There are other reasons as well. Reasons that do not lie exclusively with the pastor, but with the churches themselves. Just as pastors need to extend grace and mercy to their churches, the church needs to return the sentiment. As I mentioned above pastors are often placed unwisely on pedestals… this can be the natural result of teaching and preaching a book that is alive, powerful, and life giving or changing. It may be the result of western Christianity’s insane need for celebrity. Either way it needs to stop. The church must learn to have respect and an abundance of love for its ruling elder (1 Thes. 5) without idolizing him. The stories of pastor’s kids that walk away from the faith seem innumerable. Why? Inconsistency between home and church? Sure. Unreasonable expectations on the pastor and his family? Most likely. There are standards written in 1 Timothy and Titus as well as 1 Peter that outline for us what we should be looking for in a pastor. NONE of them say that he must be PERFECT. Mature? Yes. Perfect? No.

Finally what shall we do? We need to study how Jesus led. How Paul led. How Peter led. We need to adopt a humility and sincerity and preach with grace and mercy. We need to teach the church grace and mercy first. Our churches should be taught healthy, Biblical expectations for their leaders. Pastors, we need to pull back the veil a little at a time and risk losing respect or admiration. Without this transparency, the isolation will continue. We need to do this without sounding like whiners, and without leading from a place of sympathy. I firmly believe that a pastor SHOULD be a member of a small group, one where he isn’t the leader of it, where he can let his hair down and just be himself. In his church. Among his family.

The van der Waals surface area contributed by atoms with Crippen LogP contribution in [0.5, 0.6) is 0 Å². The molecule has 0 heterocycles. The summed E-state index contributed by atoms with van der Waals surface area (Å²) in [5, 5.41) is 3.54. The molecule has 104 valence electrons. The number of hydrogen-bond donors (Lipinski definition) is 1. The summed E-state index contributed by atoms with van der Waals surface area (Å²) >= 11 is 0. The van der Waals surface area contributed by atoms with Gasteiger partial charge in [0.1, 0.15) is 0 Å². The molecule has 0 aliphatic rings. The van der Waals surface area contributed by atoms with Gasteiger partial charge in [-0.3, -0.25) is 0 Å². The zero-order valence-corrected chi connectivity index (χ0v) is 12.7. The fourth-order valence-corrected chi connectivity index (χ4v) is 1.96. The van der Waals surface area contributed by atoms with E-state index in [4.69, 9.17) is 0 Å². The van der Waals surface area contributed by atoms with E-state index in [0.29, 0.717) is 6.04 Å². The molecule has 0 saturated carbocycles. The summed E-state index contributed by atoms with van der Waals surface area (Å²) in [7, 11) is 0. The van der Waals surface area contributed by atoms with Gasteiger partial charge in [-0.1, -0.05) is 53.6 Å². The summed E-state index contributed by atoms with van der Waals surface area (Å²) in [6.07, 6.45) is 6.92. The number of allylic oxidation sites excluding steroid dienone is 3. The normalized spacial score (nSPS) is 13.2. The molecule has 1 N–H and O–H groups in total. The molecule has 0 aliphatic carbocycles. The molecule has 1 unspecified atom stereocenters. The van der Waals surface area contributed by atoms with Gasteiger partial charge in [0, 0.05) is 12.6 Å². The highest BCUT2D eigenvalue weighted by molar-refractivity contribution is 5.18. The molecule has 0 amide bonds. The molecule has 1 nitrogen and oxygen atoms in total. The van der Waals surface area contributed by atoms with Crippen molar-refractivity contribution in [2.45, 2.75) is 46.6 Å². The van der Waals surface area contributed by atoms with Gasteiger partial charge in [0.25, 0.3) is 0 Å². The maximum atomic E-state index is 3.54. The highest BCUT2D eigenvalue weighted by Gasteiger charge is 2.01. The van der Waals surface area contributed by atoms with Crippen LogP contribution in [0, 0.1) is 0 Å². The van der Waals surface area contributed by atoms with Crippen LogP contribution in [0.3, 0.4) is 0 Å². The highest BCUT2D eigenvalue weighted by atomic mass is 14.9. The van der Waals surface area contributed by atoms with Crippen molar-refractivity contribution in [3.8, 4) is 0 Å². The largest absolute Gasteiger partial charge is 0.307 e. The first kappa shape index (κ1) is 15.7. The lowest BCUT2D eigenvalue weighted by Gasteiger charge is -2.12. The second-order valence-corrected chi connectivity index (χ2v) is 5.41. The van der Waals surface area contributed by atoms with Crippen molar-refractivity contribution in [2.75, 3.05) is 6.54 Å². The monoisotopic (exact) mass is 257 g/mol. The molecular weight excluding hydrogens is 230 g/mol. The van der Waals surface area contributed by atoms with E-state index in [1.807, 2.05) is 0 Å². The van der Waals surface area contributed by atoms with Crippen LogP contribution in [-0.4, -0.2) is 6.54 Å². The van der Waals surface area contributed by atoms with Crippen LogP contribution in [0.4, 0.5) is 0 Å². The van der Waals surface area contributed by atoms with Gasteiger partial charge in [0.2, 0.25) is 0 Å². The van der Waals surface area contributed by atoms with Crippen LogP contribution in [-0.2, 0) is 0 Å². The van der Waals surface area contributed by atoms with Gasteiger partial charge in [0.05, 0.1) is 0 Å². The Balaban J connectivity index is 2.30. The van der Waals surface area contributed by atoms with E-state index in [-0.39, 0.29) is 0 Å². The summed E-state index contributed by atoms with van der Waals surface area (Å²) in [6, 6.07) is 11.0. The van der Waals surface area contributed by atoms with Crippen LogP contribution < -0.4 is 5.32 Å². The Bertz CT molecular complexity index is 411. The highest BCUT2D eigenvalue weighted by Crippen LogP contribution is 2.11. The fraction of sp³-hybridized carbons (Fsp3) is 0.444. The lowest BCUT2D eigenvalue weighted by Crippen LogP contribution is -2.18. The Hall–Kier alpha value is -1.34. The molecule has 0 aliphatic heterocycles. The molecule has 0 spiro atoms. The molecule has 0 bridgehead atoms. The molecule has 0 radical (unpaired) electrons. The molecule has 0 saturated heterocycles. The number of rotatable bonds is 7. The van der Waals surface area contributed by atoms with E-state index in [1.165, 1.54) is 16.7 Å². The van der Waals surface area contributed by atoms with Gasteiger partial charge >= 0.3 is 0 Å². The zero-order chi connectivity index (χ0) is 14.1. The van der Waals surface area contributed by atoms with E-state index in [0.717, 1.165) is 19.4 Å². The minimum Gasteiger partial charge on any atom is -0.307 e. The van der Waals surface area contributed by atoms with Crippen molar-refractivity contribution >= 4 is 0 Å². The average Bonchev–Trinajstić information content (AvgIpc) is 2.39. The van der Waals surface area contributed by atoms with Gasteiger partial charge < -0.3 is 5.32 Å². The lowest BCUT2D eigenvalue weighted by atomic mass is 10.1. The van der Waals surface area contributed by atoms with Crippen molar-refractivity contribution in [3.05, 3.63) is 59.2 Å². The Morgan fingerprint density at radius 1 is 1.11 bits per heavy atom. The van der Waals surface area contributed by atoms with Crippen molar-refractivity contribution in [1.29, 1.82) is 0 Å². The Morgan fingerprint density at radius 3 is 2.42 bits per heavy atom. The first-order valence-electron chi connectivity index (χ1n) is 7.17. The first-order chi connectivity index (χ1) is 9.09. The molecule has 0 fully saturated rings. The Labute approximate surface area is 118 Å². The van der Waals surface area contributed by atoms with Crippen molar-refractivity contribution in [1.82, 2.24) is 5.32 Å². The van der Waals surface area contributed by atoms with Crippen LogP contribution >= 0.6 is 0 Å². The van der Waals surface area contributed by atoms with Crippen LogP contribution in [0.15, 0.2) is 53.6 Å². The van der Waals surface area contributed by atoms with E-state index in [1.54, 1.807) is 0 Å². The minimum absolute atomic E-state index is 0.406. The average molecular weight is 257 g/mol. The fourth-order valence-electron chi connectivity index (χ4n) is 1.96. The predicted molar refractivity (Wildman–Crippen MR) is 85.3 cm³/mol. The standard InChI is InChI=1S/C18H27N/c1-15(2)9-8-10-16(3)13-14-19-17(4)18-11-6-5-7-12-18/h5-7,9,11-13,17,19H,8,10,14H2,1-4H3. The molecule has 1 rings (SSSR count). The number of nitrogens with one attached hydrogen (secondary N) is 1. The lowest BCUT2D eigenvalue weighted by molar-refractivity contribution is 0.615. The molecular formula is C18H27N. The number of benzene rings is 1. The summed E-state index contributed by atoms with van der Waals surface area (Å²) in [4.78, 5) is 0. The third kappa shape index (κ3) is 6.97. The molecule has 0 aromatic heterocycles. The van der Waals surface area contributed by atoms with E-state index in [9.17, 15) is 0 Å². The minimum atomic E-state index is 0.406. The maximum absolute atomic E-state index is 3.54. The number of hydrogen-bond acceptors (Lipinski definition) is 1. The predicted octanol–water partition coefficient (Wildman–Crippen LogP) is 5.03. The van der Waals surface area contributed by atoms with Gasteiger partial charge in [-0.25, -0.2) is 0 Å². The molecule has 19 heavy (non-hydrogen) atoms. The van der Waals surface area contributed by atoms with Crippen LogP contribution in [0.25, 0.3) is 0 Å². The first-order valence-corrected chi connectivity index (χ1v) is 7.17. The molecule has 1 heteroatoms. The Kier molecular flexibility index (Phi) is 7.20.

To the church, I would like to encourage you to avoid comparing your pastor to the cult of celebrity. Our western form of Christianity is insanely obsessed with celebrity preachers. Every week a pastor faces a review. He stands up to accomplish part of his life’s calling and knows or feels that there are some and maybe many, seated in the sanctuary, who will not listen, who will be comparing him to those celebrities, who will have little mercy for his errant comments, who expect him and his family to live up to impossible standards that even the Bible doesn’t expect…. and he will keep doing it. For he has been called. Pastor, learn to lean on the one who called you. He is faithful who called you, who will also do it. Ignore the comparisons. Trust the Lord and His Word.

The conclusion? Grace. Love. Transparency. To and for both church and pastor. I lead such a church. We aren’t prefect. I thank God for Emmanuel Baptist Church, though we still have wrinkles. I thank God that when my family and I faced a terrible crisis that those in lay-leadership acknowledged its severity and offered me a sabbatical. I hope for every church to be this way.

Bless God, Bless Others, Be the Blessing